John Pennekamp Coral Reef State Park is famous for its guided snorkeling tours. Luckily, several snorkeling tours are available throughout the day. Get out of the camper and choose from a two-and-a-half-hour tour or an extended four-and-a-half hour tour. On the snorkeling tour the boat takes guests to one of the inner reefs, moors, and lets everyone explore. Weather permitting, you may also be able to see the famous sunken "Christ of the Abyss" statue. The water is only five to 15 feet deep, and a quick snorkeling lesson is given before the class. Keep in mind, all participants must be at least 15 years old and able to swim.
One of the most popular activities at the John Pennekamp Coral Reef State Park is its glass-bottom boat tours. Visitors love getting an up-close look at the fish swimming right beneath them without ever having to get wet or hot. It's also a great option for families and gives kids an opportunity to learn and see more than they would just sitting on the beach since younger children may not be able to snorkel or scuba dive. Through the bottom of the boat you'll be able to see Molasses Reef, with its variety of sponges, crabs, shrimps, and countless species of fish.
Just a few minutes from the campground is downtown Key Largo where visitors can treat themselves to fresh shrimp, crab legs, or scallops at any one of the dozens of seafood restaurants on the island. If seafood doesn't float your boat, there are many other high quality restaurants in this resort town. Guests can also stroll through the winding streets and window shop at a variety of boutique stores and antique outlets while enjoying the sea breezes.
Various types of boat rentals are available to you during your RV trip to John Pennekamp Coral Reef State Park. Guests can rent kayaks or canoes to explore the large area of mangroves for a self-guided tour. Many visitors love the casual yet exotic experience this offers. Visitors can also rent motor boats and take them out onto the ocean. If you are planning to do some fishing from your boat, be aware that a saltwater license is required and there are specific rules you must follow. You can get more information on these regulations at the park Visitor Center. Mooring balls are also available, so as to not damage the fragile coral reefs by anchoring boats.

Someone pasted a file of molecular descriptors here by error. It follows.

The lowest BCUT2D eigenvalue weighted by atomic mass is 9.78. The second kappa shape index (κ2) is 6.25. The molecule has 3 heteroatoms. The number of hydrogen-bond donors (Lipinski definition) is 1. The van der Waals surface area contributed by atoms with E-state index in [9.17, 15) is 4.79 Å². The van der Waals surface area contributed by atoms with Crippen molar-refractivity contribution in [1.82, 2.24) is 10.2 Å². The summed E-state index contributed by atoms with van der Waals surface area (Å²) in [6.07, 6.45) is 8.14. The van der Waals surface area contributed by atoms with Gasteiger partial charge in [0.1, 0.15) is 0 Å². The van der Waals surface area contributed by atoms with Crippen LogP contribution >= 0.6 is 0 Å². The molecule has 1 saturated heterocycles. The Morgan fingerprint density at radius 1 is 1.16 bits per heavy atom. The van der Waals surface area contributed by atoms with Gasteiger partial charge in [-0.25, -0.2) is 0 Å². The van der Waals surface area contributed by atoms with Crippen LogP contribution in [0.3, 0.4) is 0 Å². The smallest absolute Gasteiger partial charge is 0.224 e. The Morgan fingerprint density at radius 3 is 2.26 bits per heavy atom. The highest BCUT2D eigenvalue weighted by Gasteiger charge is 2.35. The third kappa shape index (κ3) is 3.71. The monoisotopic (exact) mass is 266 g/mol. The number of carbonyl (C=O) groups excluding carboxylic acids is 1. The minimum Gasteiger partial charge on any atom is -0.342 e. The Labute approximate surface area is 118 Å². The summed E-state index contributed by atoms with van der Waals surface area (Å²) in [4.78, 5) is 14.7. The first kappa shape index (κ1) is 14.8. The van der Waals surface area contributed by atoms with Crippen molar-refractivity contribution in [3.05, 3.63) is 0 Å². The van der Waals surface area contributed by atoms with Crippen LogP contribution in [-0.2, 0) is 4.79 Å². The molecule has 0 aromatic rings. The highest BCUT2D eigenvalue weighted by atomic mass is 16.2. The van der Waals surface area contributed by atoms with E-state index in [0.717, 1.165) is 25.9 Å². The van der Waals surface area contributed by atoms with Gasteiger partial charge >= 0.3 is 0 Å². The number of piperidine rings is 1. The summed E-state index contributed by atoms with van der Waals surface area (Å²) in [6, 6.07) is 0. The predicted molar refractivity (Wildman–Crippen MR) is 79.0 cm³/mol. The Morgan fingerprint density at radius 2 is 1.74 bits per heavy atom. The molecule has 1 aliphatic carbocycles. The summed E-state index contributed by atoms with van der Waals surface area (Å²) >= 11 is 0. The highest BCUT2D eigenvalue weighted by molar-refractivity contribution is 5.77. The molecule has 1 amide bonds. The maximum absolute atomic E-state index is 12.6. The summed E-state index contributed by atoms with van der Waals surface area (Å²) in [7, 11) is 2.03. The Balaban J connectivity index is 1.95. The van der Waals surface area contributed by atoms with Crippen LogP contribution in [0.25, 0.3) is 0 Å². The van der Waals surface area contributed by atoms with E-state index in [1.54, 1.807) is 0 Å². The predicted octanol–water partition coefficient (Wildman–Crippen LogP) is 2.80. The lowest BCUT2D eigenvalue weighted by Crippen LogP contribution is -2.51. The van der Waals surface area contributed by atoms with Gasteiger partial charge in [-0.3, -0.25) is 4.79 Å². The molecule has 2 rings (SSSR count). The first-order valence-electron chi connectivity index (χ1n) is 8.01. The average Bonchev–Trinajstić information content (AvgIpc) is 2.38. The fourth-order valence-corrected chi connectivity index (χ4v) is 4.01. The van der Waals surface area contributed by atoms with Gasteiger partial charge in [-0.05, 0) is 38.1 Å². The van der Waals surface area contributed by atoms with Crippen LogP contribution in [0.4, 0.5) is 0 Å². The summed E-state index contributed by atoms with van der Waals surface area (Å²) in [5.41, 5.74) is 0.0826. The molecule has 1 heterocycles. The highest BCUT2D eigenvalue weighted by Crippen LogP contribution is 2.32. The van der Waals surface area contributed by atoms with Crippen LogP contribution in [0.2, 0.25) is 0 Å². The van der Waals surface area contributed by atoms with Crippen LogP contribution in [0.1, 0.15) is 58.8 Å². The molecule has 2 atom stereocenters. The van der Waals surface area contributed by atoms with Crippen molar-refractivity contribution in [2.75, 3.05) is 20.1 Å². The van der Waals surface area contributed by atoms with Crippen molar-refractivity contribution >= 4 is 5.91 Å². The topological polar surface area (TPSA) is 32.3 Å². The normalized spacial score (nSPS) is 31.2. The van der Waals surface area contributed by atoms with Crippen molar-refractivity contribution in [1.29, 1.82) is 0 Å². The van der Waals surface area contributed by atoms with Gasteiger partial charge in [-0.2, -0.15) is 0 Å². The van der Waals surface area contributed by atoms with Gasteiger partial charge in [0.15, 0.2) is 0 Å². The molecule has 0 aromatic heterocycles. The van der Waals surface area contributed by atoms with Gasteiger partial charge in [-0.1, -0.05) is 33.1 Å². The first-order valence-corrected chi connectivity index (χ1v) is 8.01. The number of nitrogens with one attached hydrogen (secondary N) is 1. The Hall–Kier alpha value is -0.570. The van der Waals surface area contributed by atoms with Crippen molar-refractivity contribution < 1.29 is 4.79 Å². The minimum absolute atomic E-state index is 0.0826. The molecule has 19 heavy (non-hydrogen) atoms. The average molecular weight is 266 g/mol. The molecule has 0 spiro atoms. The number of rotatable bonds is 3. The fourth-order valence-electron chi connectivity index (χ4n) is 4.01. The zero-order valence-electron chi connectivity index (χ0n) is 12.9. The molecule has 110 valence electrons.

Closer inland, campers can swim and play in the water. Although you won't be able to see any coral reefs, as they are located a few miles offshore, the beach is perfect for families with children or individuals looking to relax. Lay down under a palm tree with a favorite book and soak up the sun or venture out to the tidal area to find many small fish, seashells, and clams.
Guests who wish to dive a little bit deeper than the snorkel tour will enjoy the scuba tours offered twice daily. In addition to the marine life all around, if the weather is good, you may be able to see a World War II-era Spanish shipwreck, complete with cannons and an anchor. Divers can travel down 30 to 45 feet while scuba diving, although certification is required. For both scuba diving and snorkeling, visitors can rent equipment at the park or bring their own.
Close to the Visitor Center, guests can enjoy a relaxing stroll along the park's several short nature trails, including the Mangrove Boardwalk. This short, ADA-accessible boardwalk takes campers into the scenic mangrove forest, where they will get an up-close look at much of Florida's abundant wildlife. Stay away from the edges. You might even see American crocodiles! This trail is best visited during the winter months because during the summer months it is prone to mosquitoes.